The EIDACS project, with funding from the European Union Emergency Trust Fund for Africa, aims to promote durable solutions for displaced people and their host communities in South West State of Somalia. The project is, among other things, providing capacity building for local Community Health Workers to identify common health problems in the Displacement Affected Communities (DACS) and to make referrals to neighbouring health facilities. This has enabled community mobilization of acutely malnourished children and pregnant and lactating women (PLWs) to receive the malnutrition treatments, that enables them to quickly recover to healthy condition and participate in Infant and Young Children Feeding (IYCF) training sessions for sustainable long term healthy feeding of infants.
Nafisa Mohamed Haydar’s family were displaced from Walaq village in Wajid District of Bakool Region in July 2017 and as soon as she arrived in Baidoa camp, Nafisa (in picture) was affected with measles and later diagnosed with severe acute malnutrition in November 2017. She was admitted into the Outpatient Therapeutic feeding Program (OTP) and after 2 months of treatment, she had responded so well such that she had moved out of Severe Acute Malnutrition (SAM) into the Moderate acute Malnutrition (MAM) classification. If she continues adherence to her treatment, at this rate of recovery, by March 2018, she will have recovered from malnutrition.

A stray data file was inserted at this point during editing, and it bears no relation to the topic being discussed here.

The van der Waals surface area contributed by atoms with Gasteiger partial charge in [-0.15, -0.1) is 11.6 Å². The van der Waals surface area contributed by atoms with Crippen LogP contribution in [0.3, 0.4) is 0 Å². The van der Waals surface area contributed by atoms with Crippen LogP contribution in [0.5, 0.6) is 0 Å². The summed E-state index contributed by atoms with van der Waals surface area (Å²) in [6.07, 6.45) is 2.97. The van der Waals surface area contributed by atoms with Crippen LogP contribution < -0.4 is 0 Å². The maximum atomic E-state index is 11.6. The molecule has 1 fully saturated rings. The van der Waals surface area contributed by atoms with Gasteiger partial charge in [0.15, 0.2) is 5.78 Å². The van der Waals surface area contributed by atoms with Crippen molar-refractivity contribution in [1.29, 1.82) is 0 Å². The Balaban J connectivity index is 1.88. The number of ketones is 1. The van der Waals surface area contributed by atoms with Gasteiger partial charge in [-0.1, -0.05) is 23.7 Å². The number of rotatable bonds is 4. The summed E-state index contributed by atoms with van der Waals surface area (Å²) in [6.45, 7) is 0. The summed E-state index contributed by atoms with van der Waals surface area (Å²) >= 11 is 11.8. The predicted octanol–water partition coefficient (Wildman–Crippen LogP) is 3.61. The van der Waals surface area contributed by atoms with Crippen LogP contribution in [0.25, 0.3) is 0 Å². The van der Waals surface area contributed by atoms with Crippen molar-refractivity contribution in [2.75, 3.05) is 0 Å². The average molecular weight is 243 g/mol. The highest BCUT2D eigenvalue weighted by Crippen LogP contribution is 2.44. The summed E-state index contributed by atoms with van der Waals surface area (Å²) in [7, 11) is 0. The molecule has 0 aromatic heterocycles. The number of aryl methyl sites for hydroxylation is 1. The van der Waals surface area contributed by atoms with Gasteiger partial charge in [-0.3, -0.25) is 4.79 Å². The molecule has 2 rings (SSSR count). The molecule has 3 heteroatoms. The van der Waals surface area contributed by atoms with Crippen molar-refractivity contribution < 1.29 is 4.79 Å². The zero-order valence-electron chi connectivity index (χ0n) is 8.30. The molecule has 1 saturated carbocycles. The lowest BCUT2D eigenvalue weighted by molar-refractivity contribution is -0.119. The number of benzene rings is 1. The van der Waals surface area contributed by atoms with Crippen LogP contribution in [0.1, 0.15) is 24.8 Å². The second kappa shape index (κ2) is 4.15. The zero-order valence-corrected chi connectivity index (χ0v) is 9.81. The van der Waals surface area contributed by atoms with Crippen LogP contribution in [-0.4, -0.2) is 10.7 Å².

In Normal circumstances, the prevalence of Severe Acute Malnutrition (SAM) and Moderate Acute Malnutrition (MAM), of which the summation gives the Global Acute Malnutrition (GAM) can be classified as a normal and acceptable in situations where the GAM rate is less than 5%. However in Baidoa IDP camps, the average GAM rate for the period October to December 2017 was 35%, implying one (1) in three (3) children are malnourished, which is a high prevalence of malnutrition. If undernutrition occurs during pregnancy, or before two years of age, it will result in permanent health problems for the child with regards to physical and mental development and poor body development resulting in short height, thin body, very poor energy levels, swollen legs, abdomen, and cause for childhood deaths.
As part of the health surveillance monitoring in the two Baidoa incubator locations, the EIDACS consortium partner GREDO is undertaking active case finding of acutely malnourished children and pregnant and lactating women (PLWs) and referring them for treatment. Over a three-month period October to December 2017, 3,303 children under 59 months screened using the Mid-Upper Arm Circumference (MUAC) and results shows the situation in the Baidoa IDP camps to be in the Critical classification.
- Publication date
- 14 February 2018
- Region and Country
- Greater economic and employment opportunities
- International Organization for MigrationCARENorwegian Refugee CouncilDanish Refugee CouncilUnited Nations High Commissioner for RefugeesConcern WorldwideUnited Nations Human Settlements Programme (UN-HABITAT)World Vision